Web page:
14. kathny says:

    I just started noticing the commelina this year in the shady part of my garden. This year I also seem to have some new unwelcome visitors like yellow nutsedge, some type of bamboo grass that just appeared and took over one of our hills and poison ivy, which seems to be really bad this year. My normal pests are horse nettle, queen anne’s lace, bindweed in one spot in my garden that just won’t die, and pale swallowwort, which had pretty much taken over the property along with multiflora roses when we bought the place 20 years ago. We managed to wrangle the roses for the most part, but the swallowwort seems to still be popping up every year, no matter how much we pull it.

  15. joan packer says:

    Margaret,
    Thanks for ferreting out the names of these weeds. They seem less overwhelming when you can identify them.

  16. mollie curry says:

    If you love the plant and want it where it is growing, then it is not a weed. I plant chickweed on purpose–delicious and healthy! I also love violets, and allow them to grow in some places and not in others. So they are garden “subjects” in some places, and weeds in others. Maybe those guys checking out the chickweed were lusting after it and wanted to take some to their own patios for between the cracks! Bermuda grass, on the other hand, is not wanted anywhere on my property because it is so hard to get rid of.

  17. Cynthia Nessel says:

    Oh No I think I have galinsoga infecting my dahlia’s. Big bummer! What a mess. I was kindof letting the weeds all around the dahlia’s grow to see what they ended up being, but that does not sound like the best advice. hhmmmm

  18. Nadia@Loveliveandgarden says:

    It is important to name them but unfortunately I haven’t named them all yet. There are so many of them!!! Just when I think I’ve identified it, I change my mind on its ID!!!

  19. mindy says:

    margaret, of the weeds you described, only tradescantia (the perennial) and Pilea pumila have we seen here. For us, the bane of our existence is aegopodium -which is directly traceable to a certain, aheeemmmm, 30-years-ago-neophyte who had gleefully brought home shared hostas from the original garden of Frances Williams,which had “some pretty 3 leaf plant ” growing in with them. What makes it the very worst of all weeds is its insidious and whisper thin root system that can squeeze itself into any space and flourish; and will, when and where broken, sprout new growth.You can understand when i say that i am not on the bus with all those who reach their later years saying they have no regrets.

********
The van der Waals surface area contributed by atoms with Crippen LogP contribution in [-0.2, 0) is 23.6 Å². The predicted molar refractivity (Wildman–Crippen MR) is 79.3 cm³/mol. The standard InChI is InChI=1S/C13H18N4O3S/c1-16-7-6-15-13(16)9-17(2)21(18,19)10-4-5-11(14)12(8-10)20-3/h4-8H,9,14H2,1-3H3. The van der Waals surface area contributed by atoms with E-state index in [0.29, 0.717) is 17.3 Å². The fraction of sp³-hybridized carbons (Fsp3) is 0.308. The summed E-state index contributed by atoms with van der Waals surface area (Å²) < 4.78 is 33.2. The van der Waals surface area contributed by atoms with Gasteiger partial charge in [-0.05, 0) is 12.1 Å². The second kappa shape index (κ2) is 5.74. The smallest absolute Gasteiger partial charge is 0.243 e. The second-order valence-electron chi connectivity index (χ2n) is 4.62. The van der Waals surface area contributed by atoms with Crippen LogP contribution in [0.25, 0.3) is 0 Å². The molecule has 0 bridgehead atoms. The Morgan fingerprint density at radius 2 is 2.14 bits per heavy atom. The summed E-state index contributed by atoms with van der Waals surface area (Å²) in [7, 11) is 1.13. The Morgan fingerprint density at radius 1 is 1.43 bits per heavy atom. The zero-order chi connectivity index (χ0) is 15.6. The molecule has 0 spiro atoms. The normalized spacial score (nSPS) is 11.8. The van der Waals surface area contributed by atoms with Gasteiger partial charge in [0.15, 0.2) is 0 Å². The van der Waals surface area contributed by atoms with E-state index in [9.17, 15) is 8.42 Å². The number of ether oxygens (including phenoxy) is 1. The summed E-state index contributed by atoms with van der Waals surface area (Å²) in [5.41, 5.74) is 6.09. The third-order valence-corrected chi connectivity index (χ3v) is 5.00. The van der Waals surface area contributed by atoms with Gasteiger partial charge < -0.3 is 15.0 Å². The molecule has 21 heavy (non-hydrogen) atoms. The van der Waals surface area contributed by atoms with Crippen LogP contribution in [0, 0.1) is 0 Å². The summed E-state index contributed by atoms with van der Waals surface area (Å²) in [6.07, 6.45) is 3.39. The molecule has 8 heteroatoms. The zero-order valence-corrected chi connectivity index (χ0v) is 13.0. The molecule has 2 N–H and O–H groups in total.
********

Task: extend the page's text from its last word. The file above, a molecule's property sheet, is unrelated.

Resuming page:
As to the plant introduced by old John T., I thought you might smile to see this that was printed last year in The Boston Globe:
    Tales of the City, Boston Globe Aug 26, 2012

    Kudos to all your great iwork, Margaret,
    mindy

  20. mindy says:

    this is the reprinted story:
    “Over the past 25 years, my husband and I have created a mini arboretum on our property — we call it the Cotton-Arbo retum — that we open to the public. We usually agree on our thousands of plant varieties, but there is one, spiderwort, that I love for its flower and he hates for its invasiveness. The other day, I mentioned that I had read that if we were to cut it back after it flowers in June, it would regrow bushy and reflower in the fall. He met me eye to eye. “Is that before or after the Roundup?
    Mindy Arbo / Winchester

  21. Mary says:

    Ok I have all three of these… The worst being the clear weed its all under my raspberry s ..my roses. It does come out easily. So in my pjs with my coffee in the morning Pull away ..next thing I know an hours gone by… And no I don’t sleep in those pjs that night. It reminds me of a plant I had in my apartment back in the 70’s it was called Swedish Ivy. I was married to a Swede at the time …was I hood winked ?No more Swedish Ivy…no more Swede.

  22. “Doesn’t she have anything to do with herself but figure out the names of her weeds, poor lonely woman?” LOL! I’m grateful to finally know what that that awful pest galinsoga is called. I only had it in a shade bed at first and now it’s just about everywhere. I only wish someone would discover it makes good eating.

  23. rob says:

    I have those same weeds. Galinsoga is amazing to me because you can hoe it and it keeps growing (the hoe will pull up the root which holds onto a ball of dirt). So after a quick hoe, you must rake the uprooted plants into a pile and dispose. But if they get too big, pull it out will pull out the vegetable too. So I just snip it off at the base and let the plants shade it from coming back.

    Spiderwort seems to over winter via the tilled up root system. I try to rake up as much of the roots as I can after tilling (I also have bindwind, quack grass, and fescue grass). It is another weed that must be caught early or else you can’t pull it out without damaging plant or leaving a crater in the soil!

    Then I have the volunteer potatoes that I transplant to the potato patch up until it’s full. Then you just have to be firm about weeding them.

    Do you get lambsquarter? It’s great as a salad addition and in green smoothies as is dandelion (the young leaves).